By Dean Popplewell
The collapse of the Greek government is not expected to have the same knock on contagion effect witnessed during the "darkest days" of the euro debt crisis two years ago. Back then and similar to today, the ECB pledged to save the EUR currency by any means. Any major contagion is likely to be met with policy support from Draghi and company. With potential ECB QE on the immediate horizon, the markets believe that this is a Greek problem, despite the expected peppering of future “Grexit” talk.
Greek Assets Punished
Investors’ immediate reaction has seen Greek equities and bonds plunge, while other periphery markets (Italy, Spain and Portugal) are rocked - albeit to a lesser degree - as conservative funds continue to flow into German bunds (hovering around record high prices) and gold (+0.6% to $1,188). Currently, there is no panic, even from Europe’s second most indebted nation – Italy. Its ten-year debt trades close to +2%, a long way from the +7% at the height of the debt and contagion crisis. Even with today’s Italian 10s auction results, despite some mixed results, the positive price action would say more than anything else – there is demand willing to pay and support some record low yields for various tranches.
Nevertheless, Greece’s failed presidential vote should be capable of creating a bigger element of uncertainty once the markets are back to being fully functional after the seasonal holidays. What the dealers and investors will be watching mostly in Greece will be the rise of the SYRIZA party (strong opponents of the E.U./ECB/troika agreement) and their potential influence on like minded parties throughout the eurozone. Market psychology should eventually support a greater risk-off mood just on "event" risk outcome, but nothing compared to the last free-fall go around.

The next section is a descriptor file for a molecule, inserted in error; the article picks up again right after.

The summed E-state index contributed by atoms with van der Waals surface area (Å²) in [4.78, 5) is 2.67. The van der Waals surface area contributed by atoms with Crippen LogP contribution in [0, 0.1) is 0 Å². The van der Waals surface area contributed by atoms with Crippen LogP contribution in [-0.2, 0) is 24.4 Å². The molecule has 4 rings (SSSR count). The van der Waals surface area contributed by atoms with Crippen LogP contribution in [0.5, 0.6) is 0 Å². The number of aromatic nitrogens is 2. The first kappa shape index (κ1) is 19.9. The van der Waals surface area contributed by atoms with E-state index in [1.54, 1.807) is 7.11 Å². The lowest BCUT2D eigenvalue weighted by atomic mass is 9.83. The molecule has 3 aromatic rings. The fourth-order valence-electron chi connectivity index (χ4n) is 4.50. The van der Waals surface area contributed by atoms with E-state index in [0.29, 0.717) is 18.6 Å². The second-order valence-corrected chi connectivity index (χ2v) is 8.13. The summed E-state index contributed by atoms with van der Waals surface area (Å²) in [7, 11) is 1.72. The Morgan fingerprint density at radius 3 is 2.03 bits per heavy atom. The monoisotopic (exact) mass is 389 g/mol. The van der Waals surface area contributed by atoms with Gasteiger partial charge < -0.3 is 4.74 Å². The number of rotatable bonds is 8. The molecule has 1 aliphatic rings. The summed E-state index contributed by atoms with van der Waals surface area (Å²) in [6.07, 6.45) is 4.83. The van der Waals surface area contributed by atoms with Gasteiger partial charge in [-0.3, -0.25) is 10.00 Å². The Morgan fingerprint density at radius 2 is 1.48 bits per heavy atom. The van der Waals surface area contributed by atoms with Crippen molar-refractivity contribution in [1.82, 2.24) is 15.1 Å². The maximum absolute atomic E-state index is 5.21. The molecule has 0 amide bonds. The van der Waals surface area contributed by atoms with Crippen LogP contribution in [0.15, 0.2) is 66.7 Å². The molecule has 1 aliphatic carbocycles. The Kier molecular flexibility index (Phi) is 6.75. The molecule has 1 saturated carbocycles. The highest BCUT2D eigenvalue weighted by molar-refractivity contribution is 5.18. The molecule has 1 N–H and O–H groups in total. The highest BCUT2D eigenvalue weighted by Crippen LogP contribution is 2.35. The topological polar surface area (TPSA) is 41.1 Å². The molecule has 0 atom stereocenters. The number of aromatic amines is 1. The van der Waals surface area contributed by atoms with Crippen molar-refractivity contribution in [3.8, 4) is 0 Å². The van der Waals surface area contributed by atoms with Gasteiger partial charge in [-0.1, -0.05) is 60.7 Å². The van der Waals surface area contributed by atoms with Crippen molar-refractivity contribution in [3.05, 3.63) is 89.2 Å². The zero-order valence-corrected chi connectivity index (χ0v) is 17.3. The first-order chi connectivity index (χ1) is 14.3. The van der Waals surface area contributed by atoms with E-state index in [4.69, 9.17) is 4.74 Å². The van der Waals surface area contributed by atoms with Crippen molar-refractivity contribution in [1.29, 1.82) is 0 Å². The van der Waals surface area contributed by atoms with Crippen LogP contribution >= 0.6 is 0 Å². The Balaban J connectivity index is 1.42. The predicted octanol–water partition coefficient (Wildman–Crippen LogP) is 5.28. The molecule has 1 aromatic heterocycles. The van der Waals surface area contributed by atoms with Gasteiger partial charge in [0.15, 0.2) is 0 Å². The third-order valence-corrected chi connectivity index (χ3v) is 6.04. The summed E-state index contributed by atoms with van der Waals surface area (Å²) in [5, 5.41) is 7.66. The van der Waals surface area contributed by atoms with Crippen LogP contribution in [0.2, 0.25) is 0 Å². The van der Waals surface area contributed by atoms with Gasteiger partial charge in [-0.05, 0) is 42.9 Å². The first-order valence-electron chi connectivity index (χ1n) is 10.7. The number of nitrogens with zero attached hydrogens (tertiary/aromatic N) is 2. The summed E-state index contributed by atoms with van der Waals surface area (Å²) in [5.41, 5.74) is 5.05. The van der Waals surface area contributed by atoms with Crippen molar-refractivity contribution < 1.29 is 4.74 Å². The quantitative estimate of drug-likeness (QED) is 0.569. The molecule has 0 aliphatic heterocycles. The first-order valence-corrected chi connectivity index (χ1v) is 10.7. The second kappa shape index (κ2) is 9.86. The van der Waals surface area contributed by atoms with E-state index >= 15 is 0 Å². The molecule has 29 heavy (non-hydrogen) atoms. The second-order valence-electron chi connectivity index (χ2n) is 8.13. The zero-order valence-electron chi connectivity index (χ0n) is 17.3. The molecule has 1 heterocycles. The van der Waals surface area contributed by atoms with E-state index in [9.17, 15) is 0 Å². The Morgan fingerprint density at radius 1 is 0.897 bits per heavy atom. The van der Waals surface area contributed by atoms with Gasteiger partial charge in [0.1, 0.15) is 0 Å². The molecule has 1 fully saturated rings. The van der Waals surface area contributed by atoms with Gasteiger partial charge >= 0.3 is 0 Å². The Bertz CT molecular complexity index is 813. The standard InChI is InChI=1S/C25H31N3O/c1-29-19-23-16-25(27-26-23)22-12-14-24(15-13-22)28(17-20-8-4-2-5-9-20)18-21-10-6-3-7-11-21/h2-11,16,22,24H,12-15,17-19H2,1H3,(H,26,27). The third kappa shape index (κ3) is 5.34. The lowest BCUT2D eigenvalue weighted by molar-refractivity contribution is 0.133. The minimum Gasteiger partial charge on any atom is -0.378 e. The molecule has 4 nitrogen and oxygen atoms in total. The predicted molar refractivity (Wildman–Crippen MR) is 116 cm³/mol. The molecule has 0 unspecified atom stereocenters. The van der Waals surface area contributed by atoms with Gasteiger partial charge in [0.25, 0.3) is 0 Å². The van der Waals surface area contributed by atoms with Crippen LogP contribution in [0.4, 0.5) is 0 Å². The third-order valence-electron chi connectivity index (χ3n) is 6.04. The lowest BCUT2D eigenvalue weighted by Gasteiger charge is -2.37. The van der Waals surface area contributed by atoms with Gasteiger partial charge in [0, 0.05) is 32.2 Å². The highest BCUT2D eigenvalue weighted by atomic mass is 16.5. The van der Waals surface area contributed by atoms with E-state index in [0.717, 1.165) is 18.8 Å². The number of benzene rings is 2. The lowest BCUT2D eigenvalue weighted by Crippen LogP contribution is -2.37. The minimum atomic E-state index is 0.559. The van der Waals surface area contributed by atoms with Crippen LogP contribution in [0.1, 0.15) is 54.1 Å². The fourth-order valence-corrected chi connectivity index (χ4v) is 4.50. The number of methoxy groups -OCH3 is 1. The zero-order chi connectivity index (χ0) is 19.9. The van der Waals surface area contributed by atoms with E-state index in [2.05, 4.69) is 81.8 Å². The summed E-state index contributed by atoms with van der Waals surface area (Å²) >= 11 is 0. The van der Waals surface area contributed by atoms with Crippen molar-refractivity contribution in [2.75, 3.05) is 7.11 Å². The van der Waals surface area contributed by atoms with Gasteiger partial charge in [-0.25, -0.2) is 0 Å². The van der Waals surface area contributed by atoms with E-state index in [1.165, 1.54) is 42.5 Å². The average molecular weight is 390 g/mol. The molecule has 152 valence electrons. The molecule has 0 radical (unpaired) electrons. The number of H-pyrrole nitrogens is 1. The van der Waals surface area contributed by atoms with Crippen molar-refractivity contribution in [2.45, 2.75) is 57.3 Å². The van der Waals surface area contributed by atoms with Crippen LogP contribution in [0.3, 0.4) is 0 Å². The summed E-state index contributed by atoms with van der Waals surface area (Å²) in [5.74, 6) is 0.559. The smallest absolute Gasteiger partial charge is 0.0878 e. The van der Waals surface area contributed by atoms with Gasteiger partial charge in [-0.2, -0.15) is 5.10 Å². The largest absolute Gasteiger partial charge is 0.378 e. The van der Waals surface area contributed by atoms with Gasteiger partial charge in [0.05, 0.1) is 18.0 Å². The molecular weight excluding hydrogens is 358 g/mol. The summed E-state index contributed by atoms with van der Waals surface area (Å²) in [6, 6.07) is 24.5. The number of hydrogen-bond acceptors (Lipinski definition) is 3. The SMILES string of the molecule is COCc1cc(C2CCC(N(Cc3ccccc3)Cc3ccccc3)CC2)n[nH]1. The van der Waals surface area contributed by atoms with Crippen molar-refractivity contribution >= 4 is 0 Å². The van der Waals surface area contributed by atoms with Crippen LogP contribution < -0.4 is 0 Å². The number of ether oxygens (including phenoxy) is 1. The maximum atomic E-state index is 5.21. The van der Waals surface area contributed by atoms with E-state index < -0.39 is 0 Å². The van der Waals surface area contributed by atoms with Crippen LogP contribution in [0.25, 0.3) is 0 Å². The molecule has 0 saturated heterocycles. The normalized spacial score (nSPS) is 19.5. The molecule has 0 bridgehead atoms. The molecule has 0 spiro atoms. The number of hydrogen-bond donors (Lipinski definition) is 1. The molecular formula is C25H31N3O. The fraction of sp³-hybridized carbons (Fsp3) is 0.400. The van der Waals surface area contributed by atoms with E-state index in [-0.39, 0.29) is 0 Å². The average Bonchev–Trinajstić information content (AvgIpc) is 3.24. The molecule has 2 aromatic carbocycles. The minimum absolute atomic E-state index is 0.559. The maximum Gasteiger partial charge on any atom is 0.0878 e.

The EUR remains broadly steady outright (€1.2155) and off its two-year low (€1.2124), and this despite single currency bears calling for a €1.20 print backed by the uncertainty surrounding Greece. It seems that the market does not have the momentum to follow through with conviction. Perhaps it requires greater market participation and an ECB QE announcement to up the immediate EUR negative ante. The situation in Greece highlights the view that the crisis in EMU is far from over.
ECB’s price and lending issues
Spanish consumer price data this morning stresses the continuation of the “disinflation” trend within the eurozone. The December reading surprised on the downside with a -1.1% year-over-year drop, both under the EU-harmonized CPI calculation and its own domestic CPI estimate. The result is now the weakest on record, firmly beating the respective -0.5% and -0.4% print from November. This is strong proof for the ECB that deflationary problems remain strong even from a eurozone economy with significant economic growth. Do not be surprised that energy prices will be expected to take the bulk of the blame.
Euro Credit Improving
If it’s not price then it’s usually lending concerns that keep the ECB busy. Central bank data this morning suggests that the eurozone’s flow of credit is slowing improving. Lending to the private sector improved last month (M3 broadest measure +3.1% vs. +2.5%, m/m), but remains below year-over-year levels (-0.9%). Despite the improvement, euro’s M3 value remains well below the ECB’s “reference value” of +4.5% that Draghi and company consider consistent with their goal of achieving and maintaining an inflation rate of just under +2%. Annual eurozone inflation was +0.3% last month and with the plunge in energy prices this number could turn negative early next year. Despite the negativity, the ECB can take some heart that stimulus measures undertaken during the summer (cheaper bank loans, record low interest rates and the purchase of covered bonds) at least seem to be having an impact, albeit a slow one.
None of today’s data should change market opinion on “when, not if” the ECB will start QE.